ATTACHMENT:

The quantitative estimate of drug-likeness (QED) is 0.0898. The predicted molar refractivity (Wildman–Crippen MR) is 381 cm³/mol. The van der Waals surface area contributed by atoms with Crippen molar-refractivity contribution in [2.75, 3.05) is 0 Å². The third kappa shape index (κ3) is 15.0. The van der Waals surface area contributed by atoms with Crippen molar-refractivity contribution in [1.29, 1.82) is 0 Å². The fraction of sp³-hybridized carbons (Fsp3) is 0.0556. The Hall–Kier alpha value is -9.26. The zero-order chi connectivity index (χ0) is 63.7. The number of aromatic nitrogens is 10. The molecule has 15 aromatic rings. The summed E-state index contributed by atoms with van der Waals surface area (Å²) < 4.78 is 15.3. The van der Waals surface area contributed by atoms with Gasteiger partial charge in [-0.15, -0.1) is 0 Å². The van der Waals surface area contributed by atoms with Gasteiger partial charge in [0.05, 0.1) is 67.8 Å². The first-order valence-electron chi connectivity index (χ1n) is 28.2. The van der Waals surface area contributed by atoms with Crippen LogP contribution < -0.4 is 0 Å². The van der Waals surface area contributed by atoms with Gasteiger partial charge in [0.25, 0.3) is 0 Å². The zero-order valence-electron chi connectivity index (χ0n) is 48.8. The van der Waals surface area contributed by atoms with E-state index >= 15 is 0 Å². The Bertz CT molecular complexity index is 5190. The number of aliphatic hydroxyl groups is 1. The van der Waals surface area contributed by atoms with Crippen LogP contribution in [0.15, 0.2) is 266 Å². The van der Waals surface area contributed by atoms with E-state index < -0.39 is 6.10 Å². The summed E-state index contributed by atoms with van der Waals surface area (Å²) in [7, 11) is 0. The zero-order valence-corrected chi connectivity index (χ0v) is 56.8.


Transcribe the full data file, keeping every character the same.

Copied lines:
The quantitative estimate of drug-likeness (QED) is 0.0898. The predicted molar refractivity (Wildman–Crippen MR) is 381 cm³/mol. The van der Waals surface area contributed by atoms with Crippen molar-refractivity contribution in [2.75, 3.05) is 0 Å². The third kappa shape index (κ3) is 15.0. The van der Waals surface area contributed by atoms with Crippen molar-refractivity contribution in [1.29, 1.82) is 0 Å². The fraction of sp³-hybridized carbons (Fsp3) is 0.0556. The Hall–Kier alpha value is -9.26. The zero-order chi connectivity index (χ0) is 63.7. The number of aromatic nitrogens is 10. The molecule has 15 aromatic rings. The summed E-state index contributed by atoms with van der Waals surface area (Å²) < 4.78 is 15.3. The van der Waals surface area contributed by atoms with Gasteiger partial charge in [-0.15, -0.1) is 0 Å². The van der Waals surface area contributed by atoms with Gasteiger partial charge in [0.05, 0.1) is 67.8 Å². The first-order valence-electron chi connectivity index (χ1n) is 28.2. The van der Waals surface area contributed by atoms with Crippen LogP contribution < -0.4 is 0 Å². The van der Waals surface area contributed by atoms with Gasteiger partial charge in [0.25, 0.3) is 0 Å². The zero-order valence-electron chi connectivity index (χ0n) is 48.8. The van der Waals surface area contributed by atoms with E-state index >= 15 is 0 Å². The Bertz CT molecular complexity index is 5190. The number of aliphatic hydroxyl groups is 1. The van der Waals surface area contributed by atoms with Crippen LogP contribution in [0.15, 0.2) is 266 Å². The van der Waals surface area contributed by atoms with E-state index < -0.39 is 6.10 Å². The summed E-state index contributed by atoms with van der Waals surface area (Å²) in [7, 11) is 0. The zero-order valence-corrected chi connectivity index (χ0v) is 56.8.